Kepler's equation - y coordinate
In orbital mechanics, Kepler’s equation relates various geometric properties of the orbit of a body subject to a central force.
It was first derived by Johannes Kepler in 1609 in Chapter 60 of his Astronomia nova, and in book V of his Epitome of Copernican Astronomy (1621) Kepler proposed an iterative solution to the equation.The equation has played an important role in the history of both physics and mathematics, particularly classical celestial mechanics.
After getting the The 'eccentric anomaly’ E you can get the y coordinate from this formula.
The 'eccentric anomaly’ E is useful to compute the position of a point moving in a Keplerian orbit. As for instance, if the body passes the periastron at coordinates x = a(1 − e), y = 0, at time t = t0, then to find out the position of the body at any time, you first calculate the mean anomaly M from the time and the mean motion n by the formula M = n(t − t0), then solve the Kepler equation above to get E, then get the y coordinate from the equation shown here.Related formulas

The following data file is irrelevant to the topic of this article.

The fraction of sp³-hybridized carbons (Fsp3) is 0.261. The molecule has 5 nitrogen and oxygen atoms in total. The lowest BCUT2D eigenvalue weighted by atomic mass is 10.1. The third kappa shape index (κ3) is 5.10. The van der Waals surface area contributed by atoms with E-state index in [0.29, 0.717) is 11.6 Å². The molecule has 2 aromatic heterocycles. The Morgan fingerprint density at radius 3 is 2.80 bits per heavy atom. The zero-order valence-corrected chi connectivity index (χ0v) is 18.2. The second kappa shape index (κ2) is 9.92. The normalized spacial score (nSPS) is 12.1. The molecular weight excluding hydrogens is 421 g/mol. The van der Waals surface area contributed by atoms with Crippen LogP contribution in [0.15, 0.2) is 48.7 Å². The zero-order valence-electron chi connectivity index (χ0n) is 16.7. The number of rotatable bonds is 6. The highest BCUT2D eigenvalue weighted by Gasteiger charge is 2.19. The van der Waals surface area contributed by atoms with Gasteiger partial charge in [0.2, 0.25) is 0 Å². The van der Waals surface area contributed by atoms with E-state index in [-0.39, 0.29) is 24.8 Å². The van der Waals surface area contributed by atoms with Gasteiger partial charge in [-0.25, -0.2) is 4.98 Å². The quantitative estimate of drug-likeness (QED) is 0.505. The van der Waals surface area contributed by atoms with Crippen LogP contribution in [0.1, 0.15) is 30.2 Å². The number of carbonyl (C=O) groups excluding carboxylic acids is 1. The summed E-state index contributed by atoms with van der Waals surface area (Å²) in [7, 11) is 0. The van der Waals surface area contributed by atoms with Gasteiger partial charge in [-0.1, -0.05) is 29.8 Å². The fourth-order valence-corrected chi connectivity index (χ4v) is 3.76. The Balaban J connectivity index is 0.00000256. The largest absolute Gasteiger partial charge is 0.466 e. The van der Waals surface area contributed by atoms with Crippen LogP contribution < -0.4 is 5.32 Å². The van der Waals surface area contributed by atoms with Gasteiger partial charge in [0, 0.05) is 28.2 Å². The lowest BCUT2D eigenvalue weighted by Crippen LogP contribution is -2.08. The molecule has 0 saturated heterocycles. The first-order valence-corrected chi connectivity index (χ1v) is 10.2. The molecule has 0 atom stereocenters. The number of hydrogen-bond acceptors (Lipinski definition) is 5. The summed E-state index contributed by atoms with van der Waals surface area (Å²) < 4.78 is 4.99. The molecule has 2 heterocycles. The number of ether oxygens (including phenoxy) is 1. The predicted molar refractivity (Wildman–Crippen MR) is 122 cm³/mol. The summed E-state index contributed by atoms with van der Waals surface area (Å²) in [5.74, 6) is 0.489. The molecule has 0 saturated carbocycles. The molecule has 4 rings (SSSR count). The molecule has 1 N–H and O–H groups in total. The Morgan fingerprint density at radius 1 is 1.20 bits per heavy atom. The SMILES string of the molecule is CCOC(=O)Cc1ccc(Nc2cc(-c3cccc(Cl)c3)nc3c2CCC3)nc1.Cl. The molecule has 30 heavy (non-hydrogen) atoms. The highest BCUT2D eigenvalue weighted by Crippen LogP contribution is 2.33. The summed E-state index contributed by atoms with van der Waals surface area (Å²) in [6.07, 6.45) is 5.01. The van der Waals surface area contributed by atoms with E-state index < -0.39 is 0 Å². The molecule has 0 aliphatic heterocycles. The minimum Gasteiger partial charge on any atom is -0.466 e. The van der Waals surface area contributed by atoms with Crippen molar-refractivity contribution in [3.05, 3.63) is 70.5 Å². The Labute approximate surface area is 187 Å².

|y||The y coordinate (m)|
|b||In geometry, the major axis of an ellipse is its longest diameter: a line segment that runs through the center and both foci, with ends at the widest points of the perimeter. The semi-major axis is one half of the major axis, and thus runs from the centre, through a focus, and to the perimeter. For the special case of a circle, the semi-major axis is the radius. (m)|
|E||n orbital mechanics, eccentric anomaly is an angular parameter that defines the position of a body that is moving along an elliptic Kepler orbit. The eccentric anomaly is one of three angular parameters ("anomalies") that define a position along an orbit, the other two being the true anomaly and the mean anomaly. (degree)|